8. You're not choosing randomly. If I climb a mountain, I can figure out what kind of person I'd like and not like to have with me that gives us the best chance of accomplishing the goal. Same with getting married. After a year+ of dating, you should have a good idea if this person is willing to make the same commitments you are. You need to discuss these things, discuss these possibilities, discuss the commitment levels before getting married. Of course, picking the right 50%* was much easier when it was she loves Jesus, therefore she will stay with me forever. *As was alluded to earlier
  9. As a never-married Twenty-Something male just getting out of Christianity, I'm a fan of marriage. You can say that it's just a piece of paper, it doesn't mean anything, and if two people love each other, they'll stay together forever anyway, but there's something about officially recognizing a commitment to stay together for life that I just love. When you marry someone, you become family. If your spouse gets sick, injured, depressed, etc, you stick with them even though it might be more fun at that point to go elsewhere. The thing is your spouse will do the same for you. I just think tha
  10. I still follow the Gospel Coalition, which is formed of pastors and churches who ascribe to new Calvinism. Nowadays, I like to read the blog entries and find the faulty logic. In the latest entry, it's not so hard. http://thegospelcoalition.org/article/answering-alternatives-to-the-resurrection This pastor apparently dug up a blog post from 2009 and essentially answers every alternative to the resurrection with "There's no evidence," while ignoring the fact that there's no evidence for the resurrection either. It was statements like these that kept me in the faith for so long
  11. I was taught that my future wife would much prefer that I'd only ever been with her rather than the first few times to being good due to experience.
  12. Thanks everybody. I'm starting to think my theory on why I can't come out is wrong. I just had a ministry support raising call from someone I knew in college. Going into it, I wanted to just say, "actually I've walked away from Jesus," but I couldn't do it. Wanting to be accepted had nothing to do with it. Having not talked to this person in years, I didn't really care whether she was judging me or accepted me. The call started and she mentioned that she remembered my prayer requests from the last time we spoke before I moved away and I was touched. I'm having trouble figuring out why I do
  13. Having only left Christianity recently, this is a tough question for me for two reasons: 1. Since I'm still figuring out how to live life as a non-Christian, I often feel my life would be better even now if I just "faked it" and headed back to church. 2. It's hard for me to imagine what the 20+ years of my life as a non-Christian would have looked like given that I'm still trying to figure out what one day of life as a non-Christian looks like. I do wish I could look at a parallel universe where I was not a Christian. That said, at this point, I can't honestly say I regret much of it.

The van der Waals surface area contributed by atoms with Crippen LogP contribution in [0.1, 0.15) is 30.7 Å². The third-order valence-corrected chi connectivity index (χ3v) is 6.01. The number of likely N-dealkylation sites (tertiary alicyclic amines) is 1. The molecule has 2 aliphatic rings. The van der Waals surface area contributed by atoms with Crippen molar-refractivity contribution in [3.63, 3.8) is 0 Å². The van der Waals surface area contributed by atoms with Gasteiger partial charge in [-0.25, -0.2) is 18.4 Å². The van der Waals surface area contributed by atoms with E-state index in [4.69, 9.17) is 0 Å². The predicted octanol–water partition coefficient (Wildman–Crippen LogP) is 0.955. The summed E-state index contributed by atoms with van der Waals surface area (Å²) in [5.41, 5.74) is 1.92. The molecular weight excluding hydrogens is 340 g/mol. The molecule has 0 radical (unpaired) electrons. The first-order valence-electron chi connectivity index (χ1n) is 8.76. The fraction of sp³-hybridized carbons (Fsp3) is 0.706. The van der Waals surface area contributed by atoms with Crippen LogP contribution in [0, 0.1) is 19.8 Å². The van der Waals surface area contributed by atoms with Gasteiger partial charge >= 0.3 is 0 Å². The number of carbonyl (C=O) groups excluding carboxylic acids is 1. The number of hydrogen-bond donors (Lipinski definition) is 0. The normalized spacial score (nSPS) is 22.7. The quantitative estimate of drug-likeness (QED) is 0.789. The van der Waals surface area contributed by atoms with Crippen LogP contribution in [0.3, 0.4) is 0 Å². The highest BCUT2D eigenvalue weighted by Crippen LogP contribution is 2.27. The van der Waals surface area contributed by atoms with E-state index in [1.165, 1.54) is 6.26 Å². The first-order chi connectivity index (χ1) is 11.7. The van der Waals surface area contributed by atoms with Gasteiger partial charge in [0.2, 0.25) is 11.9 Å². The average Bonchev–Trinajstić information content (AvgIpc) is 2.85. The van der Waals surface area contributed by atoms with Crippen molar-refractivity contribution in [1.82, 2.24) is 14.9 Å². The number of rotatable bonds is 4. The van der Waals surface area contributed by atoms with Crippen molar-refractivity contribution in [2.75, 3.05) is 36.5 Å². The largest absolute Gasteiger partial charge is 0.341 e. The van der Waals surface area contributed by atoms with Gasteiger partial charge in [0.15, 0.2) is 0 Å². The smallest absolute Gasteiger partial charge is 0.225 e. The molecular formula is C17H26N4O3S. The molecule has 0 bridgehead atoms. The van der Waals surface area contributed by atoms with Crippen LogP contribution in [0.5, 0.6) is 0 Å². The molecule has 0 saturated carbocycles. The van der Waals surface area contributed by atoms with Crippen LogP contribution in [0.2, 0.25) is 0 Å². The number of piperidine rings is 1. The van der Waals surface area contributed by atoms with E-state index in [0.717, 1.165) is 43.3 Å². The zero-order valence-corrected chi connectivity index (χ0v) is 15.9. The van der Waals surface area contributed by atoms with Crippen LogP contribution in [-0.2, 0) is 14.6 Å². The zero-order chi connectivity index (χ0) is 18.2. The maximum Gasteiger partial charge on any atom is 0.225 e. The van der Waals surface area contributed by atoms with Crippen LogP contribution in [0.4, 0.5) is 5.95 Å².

14. If you're curious about what the Bible actually says about this, read Romans 4 (with some more in Galatians 3). Essentially, Paul says that Abraham was justified by faith credited to him as righteousness. You could extend that argument to anyone else in the OT time frame who had faith. I was generally taught that Christ died for the sins of both those who came before and after him (salvation can travel back in time!), but after reading the text now, it doesn't actually say whether Christ played any role in "justifying" Abraham. Therefore, the Bible's official view is that Abraham was saved by
  15. As a never-married male who was probably in the same kind of church as you/your husband is/was, I may still be able to provide some insight. Going to a bunch of Christian "men talks", we were told that we were responsible for the family (with great power comes great responsibility type thing). Anything going wrong was on us. It's possible that your husband is blaming himself for you leaving the church and is feeling the weight of every little thing he did "wrong" on his shoulders. He's probably going strongly in the other direction to try to make things "right". I don't know what the solution